Ahead of their set at this years Slam Dunk festival we caught up with Pagan guitarist Xavier Santilli. With their debut album Black Wash really establishing Pagan as one of the most exciting new bands around it was great to hear from the band how the time since its release has been, how they came up with their sound and how the UK is already starting to feel like a second home to them.
So we’re here with Xavier from Pagan, how’s you Slam Dunk experience been so far?
Xavier: Pretty amazing, we got here early yesterday and were like setting up merch and figuring out where we had to be. Figuring where all the stages are and where bands were playing, just trying to map it all out and its so big compared to the festivals we’ve played back home. Like the Impericon Stage alone is probably what you’d get for some festivals back home in Melbourne. So the actual scale of everything is kinda mindblowing.
And you’re feeling excited for set and everything then?
Xavier: Absolutely, Slam Dunk North was heaps of fun. Just getting to play on a bigger stage and having more space to move around is pretty amazing. I definitely enjoyed that.
So you’re pretty unique compared to just about every band on this line up, like there is some metal and hardcore here but none of it sounds quite like you.
Xavier: Yeah, from the early days of Pagan it was kinda like we just played what came to mind and people like it’s very Kvelertak or very this band etc. It wasn’t until about 6 or 7 songs in that it became that mix of blastbeats and pop hooks, so yeah I do think it’s a different sound to what else is here which is cool.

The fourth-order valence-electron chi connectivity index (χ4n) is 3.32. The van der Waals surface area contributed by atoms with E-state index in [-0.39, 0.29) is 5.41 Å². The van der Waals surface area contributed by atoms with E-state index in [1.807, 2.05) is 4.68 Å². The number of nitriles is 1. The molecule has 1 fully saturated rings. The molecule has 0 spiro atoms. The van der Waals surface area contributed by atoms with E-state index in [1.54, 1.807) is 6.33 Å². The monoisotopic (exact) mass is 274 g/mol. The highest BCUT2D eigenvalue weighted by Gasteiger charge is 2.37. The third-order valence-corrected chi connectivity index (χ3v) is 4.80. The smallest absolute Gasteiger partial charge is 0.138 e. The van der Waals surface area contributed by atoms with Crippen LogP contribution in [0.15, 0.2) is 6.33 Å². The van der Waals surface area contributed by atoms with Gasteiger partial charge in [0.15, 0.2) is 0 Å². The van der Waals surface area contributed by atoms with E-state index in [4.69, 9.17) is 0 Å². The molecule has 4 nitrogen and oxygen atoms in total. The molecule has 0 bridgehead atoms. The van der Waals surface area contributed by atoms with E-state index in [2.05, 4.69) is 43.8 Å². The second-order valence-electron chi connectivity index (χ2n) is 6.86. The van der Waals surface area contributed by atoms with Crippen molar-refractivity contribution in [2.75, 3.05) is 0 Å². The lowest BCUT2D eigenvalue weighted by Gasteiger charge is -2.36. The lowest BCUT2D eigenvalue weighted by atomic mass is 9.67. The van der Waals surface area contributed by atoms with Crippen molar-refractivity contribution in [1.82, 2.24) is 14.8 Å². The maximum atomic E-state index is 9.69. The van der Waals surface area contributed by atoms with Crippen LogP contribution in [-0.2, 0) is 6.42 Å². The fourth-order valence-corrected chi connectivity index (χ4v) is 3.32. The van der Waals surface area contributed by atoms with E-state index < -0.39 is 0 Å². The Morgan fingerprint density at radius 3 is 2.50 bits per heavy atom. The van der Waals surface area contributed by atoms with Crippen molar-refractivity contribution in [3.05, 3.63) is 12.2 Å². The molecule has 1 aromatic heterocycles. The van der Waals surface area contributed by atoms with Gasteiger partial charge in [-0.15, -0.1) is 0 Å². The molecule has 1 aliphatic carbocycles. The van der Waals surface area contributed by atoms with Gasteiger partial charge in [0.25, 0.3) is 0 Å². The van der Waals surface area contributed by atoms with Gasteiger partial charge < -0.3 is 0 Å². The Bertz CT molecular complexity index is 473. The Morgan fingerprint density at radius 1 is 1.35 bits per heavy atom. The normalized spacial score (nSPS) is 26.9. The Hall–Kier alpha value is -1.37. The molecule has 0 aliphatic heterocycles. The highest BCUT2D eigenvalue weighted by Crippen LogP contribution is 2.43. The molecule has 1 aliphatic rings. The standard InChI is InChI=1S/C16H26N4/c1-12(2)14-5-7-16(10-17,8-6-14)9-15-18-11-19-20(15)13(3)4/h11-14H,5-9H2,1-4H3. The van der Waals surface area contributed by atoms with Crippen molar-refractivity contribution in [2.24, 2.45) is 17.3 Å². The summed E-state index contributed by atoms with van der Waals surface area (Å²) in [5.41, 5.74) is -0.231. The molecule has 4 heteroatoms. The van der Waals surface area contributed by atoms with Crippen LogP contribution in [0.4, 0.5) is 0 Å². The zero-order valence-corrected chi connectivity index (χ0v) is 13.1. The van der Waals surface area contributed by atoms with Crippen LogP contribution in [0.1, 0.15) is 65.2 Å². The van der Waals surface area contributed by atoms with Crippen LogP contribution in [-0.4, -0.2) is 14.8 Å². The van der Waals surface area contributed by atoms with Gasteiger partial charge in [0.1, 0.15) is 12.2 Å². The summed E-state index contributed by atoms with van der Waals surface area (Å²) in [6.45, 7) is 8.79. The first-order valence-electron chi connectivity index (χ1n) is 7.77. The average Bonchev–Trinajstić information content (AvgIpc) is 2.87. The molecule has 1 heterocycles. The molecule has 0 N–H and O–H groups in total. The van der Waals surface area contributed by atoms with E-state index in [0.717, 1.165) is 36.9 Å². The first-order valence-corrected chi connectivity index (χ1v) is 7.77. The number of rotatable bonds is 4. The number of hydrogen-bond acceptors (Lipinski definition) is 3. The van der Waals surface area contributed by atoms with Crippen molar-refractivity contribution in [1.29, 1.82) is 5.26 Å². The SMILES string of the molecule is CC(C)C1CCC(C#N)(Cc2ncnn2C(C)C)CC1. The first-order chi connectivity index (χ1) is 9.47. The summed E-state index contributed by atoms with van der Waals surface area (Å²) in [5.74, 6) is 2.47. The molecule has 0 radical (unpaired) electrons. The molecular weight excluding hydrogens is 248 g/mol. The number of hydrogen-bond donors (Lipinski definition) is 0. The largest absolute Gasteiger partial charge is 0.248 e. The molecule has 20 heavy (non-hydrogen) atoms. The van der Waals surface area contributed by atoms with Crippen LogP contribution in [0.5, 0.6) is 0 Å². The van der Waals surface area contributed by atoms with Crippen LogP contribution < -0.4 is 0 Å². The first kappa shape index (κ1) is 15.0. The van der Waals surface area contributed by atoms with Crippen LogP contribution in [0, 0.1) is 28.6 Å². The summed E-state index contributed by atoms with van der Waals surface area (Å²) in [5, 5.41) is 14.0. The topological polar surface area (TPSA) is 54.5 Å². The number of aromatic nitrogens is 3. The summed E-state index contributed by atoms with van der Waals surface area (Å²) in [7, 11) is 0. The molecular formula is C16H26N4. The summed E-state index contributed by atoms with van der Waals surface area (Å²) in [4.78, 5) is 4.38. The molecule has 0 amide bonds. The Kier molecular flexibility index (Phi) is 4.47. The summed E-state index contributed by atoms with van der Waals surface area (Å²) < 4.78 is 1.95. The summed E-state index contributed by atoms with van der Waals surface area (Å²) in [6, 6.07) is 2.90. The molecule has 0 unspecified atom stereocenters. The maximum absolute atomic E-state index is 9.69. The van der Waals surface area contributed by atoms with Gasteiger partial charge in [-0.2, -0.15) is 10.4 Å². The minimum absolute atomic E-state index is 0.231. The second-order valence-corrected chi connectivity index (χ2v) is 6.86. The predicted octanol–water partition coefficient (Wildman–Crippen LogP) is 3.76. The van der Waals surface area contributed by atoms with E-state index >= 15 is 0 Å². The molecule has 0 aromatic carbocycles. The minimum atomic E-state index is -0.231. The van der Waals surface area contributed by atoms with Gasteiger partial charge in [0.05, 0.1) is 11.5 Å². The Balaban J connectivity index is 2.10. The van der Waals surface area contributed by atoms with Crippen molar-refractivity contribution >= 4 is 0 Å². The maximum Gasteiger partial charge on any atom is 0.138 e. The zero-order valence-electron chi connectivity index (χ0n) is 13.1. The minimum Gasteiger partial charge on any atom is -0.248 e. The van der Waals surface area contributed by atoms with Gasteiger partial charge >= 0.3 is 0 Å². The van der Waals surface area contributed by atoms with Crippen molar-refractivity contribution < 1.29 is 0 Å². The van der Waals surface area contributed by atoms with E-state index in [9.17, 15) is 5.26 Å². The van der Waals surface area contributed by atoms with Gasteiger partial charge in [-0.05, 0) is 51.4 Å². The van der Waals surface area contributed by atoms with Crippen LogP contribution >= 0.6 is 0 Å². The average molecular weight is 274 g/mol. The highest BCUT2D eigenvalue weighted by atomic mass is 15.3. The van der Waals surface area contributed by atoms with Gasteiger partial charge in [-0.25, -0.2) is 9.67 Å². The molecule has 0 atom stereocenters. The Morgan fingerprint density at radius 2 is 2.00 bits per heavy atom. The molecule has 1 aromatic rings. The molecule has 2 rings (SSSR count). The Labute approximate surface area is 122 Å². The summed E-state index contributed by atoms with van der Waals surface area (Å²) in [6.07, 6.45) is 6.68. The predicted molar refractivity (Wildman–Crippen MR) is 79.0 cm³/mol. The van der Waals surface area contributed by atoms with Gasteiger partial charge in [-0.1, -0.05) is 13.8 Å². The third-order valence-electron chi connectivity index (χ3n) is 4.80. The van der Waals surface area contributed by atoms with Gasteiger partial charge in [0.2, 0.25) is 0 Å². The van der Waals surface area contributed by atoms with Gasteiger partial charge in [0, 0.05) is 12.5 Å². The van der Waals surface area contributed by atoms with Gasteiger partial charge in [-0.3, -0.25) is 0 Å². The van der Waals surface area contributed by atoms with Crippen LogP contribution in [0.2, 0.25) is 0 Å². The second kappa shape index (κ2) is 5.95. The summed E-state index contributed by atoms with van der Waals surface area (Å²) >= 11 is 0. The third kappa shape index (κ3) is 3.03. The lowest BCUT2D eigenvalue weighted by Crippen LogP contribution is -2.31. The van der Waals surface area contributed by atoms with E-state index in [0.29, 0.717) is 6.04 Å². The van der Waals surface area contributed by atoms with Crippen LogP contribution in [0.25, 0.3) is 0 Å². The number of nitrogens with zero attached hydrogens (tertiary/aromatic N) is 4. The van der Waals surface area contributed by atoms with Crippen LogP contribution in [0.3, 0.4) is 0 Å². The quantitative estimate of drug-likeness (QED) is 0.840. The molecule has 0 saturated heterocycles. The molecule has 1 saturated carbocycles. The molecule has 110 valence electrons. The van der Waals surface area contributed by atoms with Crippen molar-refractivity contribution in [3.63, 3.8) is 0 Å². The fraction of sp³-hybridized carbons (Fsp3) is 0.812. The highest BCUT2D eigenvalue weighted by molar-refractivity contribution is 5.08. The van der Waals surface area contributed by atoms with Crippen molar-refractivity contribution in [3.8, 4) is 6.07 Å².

So it’s been a couple of months since your debut album dropped, how’s it been for you since the records release?
Xavier: Yeah it’s been wild to ride the wave. Since it came out last summer and now what, 9 months later we’ve been to the UK and Europe twice. I’ve never been part of a band that has done that so I’m so happy with that.
Yeah I think within certain groups over here the album really blew up. Like before the album you were a bit of an unknown entity here and then as soon as the album came out loads of people started talking about you.
Xavier: Yeah honestly we never thought it would have this much impact overseas. It’s insane, there’s songs on that album we wrote very early on and some that we wrote up to the day of recording so it’s gonna be interesting what the next album will be like when we have more time to put more thought into it. Pop out 10-12 brand new songs. It’ll be more thought out I guess but yeah it’s exciting.